Nevertheless, some babies adjust to this technique and will position themselves differently until they can reach their desired destination, although they’re moving backward.

Bunny Hop Crawling

Babies learn to crawl using both their hands simultaneously or to hop while supporting both knees.

In the long run, this type of crawling can affect your baby’s overall mobility and their ability to achieve balance while standing up or walking.

Bum Crawling

Your infant will sit upright and support their weight on their bottom. They will propel their body to the front while using arms for support, and without engaging the legs.

In some cases, the legs might bend forward, or one of them might be flat.

Although some kids find this style to be very comfortable, the child won’t be able to strengthen the head and neck muscles in this position.

If one leg is extended, the spine and the hips might be tilted to one side, leading to the formation of scoliosis.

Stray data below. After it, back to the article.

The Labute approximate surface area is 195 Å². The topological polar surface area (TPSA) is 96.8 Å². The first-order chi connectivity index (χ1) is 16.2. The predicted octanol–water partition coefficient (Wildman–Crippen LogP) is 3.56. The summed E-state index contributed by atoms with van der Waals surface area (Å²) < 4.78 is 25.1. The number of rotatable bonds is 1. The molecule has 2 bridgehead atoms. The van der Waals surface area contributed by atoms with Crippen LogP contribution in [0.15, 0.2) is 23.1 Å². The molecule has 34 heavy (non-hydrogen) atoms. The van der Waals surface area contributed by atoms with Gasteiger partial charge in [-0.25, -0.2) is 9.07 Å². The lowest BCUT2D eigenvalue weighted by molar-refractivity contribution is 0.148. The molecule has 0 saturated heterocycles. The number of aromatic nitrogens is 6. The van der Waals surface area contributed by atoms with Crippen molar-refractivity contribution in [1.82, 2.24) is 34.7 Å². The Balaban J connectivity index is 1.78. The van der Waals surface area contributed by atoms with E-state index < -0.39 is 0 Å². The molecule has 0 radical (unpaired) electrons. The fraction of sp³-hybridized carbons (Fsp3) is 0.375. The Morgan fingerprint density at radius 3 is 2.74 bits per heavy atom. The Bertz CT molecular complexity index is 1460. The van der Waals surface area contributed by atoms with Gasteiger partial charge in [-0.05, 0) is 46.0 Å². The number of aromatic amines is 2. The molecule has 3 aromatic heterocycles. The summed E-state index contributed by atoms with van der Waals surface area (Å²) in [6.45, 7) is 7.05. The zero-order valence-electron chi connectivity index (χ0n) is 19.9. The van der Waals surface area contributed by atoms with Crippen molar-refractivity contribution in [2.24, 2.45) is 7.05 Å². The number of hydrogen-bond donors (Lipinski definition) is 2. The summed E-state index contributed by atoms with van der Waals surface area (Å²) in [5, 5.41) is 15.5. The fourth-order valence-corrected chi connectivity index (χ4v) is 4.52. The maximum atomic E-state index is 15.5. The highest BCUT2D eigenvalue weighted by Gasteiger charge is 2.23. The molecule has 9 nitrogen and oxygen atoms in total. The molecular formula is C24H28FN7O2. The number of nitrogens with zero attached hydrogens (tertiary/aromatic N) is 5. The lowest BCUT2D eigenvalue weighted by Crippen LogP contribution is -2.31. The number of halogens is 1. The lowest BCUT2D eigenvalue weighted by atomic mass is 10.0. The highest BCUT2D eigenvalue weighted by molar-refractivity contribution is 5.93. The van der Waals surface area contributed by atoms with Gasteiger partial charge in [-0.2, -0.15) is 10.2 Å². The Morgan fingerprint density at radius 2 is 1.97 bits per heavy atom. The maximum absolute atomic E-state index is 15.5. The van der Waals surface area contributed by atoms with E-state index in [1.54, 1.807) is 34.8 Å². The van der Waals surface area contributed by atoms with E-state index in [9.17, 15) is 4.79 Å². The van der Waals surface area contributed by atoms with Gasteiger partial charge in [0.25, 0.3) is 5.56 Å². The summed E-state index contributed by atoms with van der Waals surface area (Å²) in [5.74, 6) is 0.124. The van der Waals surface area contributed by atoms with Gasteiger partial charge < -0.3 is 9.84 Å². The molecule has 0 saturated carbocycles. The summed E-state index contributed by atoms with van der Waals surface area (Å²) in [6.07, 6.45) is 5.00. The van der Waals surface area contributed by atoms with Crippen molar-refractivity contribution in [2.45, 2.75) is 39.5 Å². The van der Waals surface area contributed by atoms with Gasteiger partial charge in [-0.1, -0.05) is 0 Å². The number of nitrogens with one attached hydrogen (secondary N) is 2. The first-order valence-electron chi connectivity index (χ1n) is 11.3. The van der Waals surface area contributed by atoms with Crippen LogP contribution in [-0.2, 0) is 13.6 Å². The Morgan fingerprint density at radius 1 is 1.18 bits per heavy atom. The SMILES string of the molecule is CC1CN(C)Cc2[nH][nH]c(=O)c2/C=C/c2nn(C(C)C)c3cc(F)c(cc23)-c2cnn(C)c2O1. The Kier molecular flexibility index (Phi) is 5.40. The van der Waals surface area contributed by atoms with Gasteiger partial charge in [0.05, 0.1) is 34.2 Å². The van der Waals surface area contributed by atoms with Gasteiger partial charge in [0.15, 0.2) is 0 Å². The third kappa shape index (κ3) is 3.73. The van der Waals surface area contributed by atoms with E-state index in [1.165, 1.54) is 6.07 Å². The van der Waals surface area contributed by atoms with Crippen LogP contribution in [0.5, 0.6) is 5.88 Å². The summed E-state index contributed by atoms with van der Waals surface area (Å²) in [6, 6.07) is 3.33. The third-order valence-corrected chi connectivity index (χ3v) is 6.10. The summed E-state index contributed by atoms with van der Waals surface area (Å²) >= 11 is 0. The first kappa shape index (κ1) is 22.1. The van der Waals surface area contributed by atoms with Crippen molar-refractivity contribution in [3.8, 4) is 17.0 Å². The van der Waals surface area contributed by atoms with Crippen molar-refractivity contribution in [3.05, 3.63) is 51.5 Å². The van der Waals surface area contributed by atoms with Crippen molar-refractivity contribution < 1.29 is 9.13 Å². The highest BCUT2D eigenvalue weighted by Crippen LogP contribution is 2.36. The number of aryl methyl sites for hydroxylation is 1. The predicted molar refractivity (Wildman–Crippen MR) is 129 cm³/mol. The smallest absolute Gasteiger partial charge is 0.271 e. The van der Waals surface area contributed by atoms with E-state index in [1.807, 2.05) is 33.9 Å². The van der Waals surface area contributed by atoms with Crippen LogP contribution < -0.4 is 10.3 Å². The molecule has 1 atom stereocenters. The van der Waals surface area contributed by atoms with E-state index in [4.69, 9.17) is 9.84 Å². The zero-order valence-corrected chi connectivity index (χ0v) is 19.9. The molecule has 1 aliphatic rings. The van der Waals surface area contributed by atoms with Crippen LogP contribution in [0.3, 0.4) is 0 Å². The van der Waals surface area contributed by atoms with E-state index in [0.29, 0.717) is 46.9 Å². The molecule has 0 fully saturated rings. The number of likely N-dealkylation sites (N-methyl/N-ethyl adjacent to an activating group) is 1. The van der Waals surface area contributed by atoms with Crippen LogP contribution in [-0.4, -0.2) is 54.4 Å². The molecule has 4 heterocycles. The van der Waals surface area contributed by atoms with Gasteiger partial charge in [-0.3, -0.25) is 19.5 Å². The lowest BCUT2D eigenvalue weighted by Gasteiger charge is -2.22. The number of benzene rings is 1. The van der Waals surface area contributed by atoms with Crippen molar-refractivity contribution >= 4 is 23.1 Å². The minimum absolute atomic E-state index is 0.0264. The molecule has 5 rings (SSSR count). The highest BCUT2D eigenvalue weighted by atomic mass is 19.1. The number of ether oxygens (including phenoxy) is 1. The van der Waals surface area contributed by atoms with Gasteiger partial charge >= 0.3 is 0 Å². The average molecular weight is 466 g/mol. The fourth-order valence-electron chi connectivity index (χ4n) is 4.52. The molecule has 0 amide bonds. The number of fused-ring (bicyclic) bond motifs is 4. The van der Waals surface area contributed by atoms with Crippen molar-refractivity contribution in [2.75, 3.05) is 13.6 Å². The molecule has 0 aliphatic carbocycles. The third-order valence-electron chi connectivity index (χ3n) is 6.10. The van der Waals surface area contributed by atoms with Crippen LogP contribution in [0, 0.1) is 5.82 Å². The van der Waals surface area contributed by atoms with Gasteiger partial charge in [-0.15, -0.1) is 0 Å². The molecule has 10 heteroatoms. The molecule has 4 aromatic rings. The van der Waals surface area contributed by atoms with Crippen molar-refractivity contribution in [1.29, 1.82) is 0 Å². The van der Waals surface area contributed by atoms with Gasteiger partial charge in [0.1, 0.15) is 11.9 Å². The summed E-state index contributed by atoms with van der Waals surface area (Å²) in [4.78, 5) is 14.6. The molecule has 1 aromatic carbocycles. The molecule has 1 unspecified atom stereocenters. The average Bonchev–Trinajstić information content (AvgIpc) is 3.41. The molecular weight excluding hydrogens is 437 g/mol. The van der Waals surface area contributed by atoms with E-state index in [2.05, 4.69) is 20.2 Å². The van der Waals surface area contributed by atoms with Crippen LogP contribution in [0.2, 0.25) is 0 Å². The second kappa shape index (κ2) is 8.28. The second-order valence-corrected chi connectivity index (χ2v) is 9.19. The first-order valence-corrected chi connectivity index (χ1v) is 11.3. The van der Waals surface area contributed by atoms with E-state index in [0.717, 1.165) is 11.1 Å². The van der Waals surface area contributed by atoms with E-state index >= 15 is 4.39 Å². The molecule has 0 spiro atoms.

In the future, the child might face problems while standing or walking because they prefer to use one leg over the other.

Roll Crawling

Although this is not a type of crawling in a technical way, some babies still use this method to move their bodies from one location to another.

The child will roll from one side to another to move, and they might start crawling later on, or use this method until they learn to walk.

It’s quite common to see your baby shifting from one style to another, or combining several techniques until they’re most comfortable.

All of these styles are quite normal and shouldn’t alarm you. They can represent crawling stages that allow your baby to strengthen their muscles and achieve balance before they’re ready for walking without any help.

Why Do Some Babies Crawl with One Leg Out?

Some infants start crawling while extending one leg out and relying on the other to propel their body to the front.

This can happen because there’s muscle weakness on one side of the body.

It can also be caused by the asymmetry of muscles or lack of body awareness. In this case, the child might not be aware of their true midline, and this pattern will encourage the use of one side of the body over the other.

Crawling with one leg out or Asymmetrical crawling is rather common in babies and is characterized by the following.